John Stanley Coulter Award Lecture
"Pathway from Acute Rehabilitation to Lifelong Health and Wellness for People with Disabilities"
SAT 28 OCT // 2:30 PM – 3:15 PM
"For those rehabilitation researchers and clinicians working in the field of disability and exercise, Dr. Rimmer's talk is a 'must see.' His content applies to all serving people with disability."
—Sue Ann Sisto, PT, MA, PhD, FACRM, School of Health Technology and Management, Stony Brook University
James H. Rimmer, PhD
University of Alabama at Birmingham (UAB)
Focus area: Cross-Cutting, Spinal Cord Injury
A persistent pattern of secondary health conditions experienced by people with spinal cord injury and other disabilities has received growing attention from rehabilitation researchers. With shortened lengths of stay and multiple secondary health conditions occurring at a very high frequency post-disability, the urgency to create a self-management health promotion hub for people with spinal cord injury (SCI) and other disabilities has taken on greater importance. Dr. Rimmer will discuss how Lakeshore Foundation empowers rehabilitation professionals to provide their patients with context-driven health and wellness recommendations needed to self-manage and sustain health throughout their lifetimes. The Foundation is a health/fitness facility and residential campus committed to serving people with SCI and other physical disabilities through innovative programs, policy, advocacy and research.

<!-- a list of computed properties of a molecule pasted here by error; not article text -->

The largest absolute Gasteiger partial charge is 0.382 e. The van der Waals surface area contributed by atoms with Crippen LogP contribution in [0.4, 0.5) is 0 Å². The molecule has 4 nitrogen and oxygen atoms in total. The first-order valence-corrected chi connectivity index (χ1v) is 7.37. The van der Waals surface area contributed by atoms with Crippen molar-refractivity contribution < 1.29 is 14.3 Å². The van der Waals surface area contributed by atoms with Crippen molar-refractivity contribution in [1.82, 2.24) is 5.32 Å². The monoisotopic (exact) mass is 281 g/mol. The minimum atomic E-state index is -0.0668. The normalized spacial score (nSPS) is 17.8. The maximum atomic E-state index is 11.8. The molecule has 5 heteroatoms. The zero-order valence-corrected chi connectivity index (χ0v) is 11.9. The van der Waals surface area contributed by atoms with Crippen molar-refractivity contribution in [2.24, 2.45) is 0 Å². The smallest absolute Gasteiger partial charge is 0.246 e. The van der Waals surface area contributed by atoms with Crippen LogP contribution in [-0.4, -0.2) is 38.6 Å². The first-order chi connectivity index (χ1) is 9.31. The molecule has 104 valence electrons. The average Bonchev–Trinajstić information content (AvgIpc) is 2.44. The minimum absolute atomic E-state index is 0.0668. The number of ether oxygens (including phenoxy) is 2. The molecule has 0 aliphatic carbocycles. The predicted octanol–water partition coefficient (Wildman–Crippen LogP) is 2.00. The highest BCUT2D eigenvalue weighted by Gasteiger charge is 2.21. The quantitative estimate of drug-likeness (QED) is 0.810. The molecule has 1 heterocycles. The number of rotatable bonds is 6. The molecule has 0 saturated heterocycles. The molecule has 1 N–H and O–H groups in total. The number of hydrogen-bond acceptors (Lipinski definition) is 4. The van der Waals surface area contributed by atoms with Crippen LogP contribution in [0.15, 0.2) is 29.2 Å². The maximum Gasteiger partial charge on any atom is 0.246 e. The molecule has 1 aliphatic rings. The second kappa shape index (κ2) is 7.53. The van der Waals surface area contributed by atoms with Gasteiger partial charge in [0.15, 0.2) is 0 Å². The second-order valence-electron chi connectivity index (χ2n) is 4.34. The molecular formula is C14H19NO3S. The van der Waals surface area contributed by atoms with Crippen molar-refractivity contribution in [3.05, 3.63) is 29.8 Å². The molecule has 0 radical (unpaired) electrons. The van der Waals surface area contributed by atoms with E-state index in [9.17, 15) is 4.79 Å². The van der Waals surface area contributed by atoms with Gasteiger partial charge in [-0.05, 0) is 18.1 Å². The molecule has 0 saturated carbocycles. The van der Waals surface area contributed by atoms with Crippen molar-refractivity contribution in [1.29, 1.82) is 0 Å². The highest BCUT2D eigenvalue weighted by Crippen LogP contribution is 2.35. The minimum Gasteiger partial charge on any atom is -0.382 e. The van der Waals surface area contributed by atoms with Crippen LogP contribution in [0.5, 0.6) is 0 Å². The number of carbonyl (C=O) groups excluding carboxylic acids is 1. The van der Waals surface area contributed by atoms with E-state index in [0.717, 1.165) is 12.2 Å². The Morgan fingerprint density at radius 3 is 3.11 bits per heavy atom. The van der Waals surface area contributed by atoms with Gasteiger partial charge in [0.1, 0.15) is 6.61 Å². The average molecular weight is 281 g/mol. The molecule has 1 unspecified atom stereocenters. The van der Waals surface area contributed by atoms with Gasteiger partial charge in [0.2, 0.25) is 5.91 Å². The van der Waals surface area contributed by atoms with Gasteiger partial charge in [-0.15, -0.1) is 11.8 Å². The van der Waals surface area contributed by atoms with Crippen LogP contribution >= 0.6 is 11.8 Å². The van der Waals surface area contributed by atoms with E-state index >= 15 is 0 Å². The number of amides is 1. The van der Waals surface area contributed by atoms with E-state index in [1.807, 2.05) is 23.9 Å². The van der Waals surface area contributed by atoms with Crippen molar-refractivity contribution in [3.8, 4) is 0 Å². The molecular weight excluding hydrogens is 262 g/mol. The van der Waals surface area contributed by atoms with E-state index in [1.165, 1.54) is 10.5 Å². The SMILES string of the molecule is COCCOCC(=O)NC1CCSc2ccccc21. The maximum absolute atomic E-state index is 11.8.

Recognize key issues associated with the lack of connectivity between rehabilitation and wellness
Understand the broader dimensions of mental, physical, and metabolic health and their potential use in rehabilitation practice through a new scoring system
Increase awareness and utilization of resources from the National Center on Health, Physical Activity and Disability (NCHPAD) to facilitate patient transition from rehabilitation to lifestyle health and wellness
ABOUT DR RIMMER
James H. Rimmer, PhD, is a Professor in the School of Health Professions, the first Lakeshore Foundation Endowed Chair in Health Promotion and Rehabilitation Sciences at the University of Alabama at Birmingham (UAB), and Director of Research at Lakeshore Foundation. He is also a senior scientist in the Center for Exercise Medicine and the Nutrition Obesity Research Center at UAB and has an adjunct faculty appointment in the Department of Physical Medicine and Rehabilitation in the School of Medicine. His research interests explore the use of new and emergent technologies in developing biobehavioral and environmental strategies to promote beneficial physical activity and healthful weight management in people with disabilities. He directs two federally funded centers, the National Center on Health, Physical Activity and Disability (funded by CDC since 1999), and the Rehabilitation Engineering Research Center on Interactive Exercise Technologies and Exercise Physiology for People with Disabilities (funded by the National Institute on Disability, Independent Living and Rehabilitation Research since 2002). He is the principal investigator and director of a new PCORI grant comparing a clinic vs. home-based telerehabilitation program for adults with multiple sclerosis. He has had 24 years of continuous federal funding averaging approximately $2M/yr.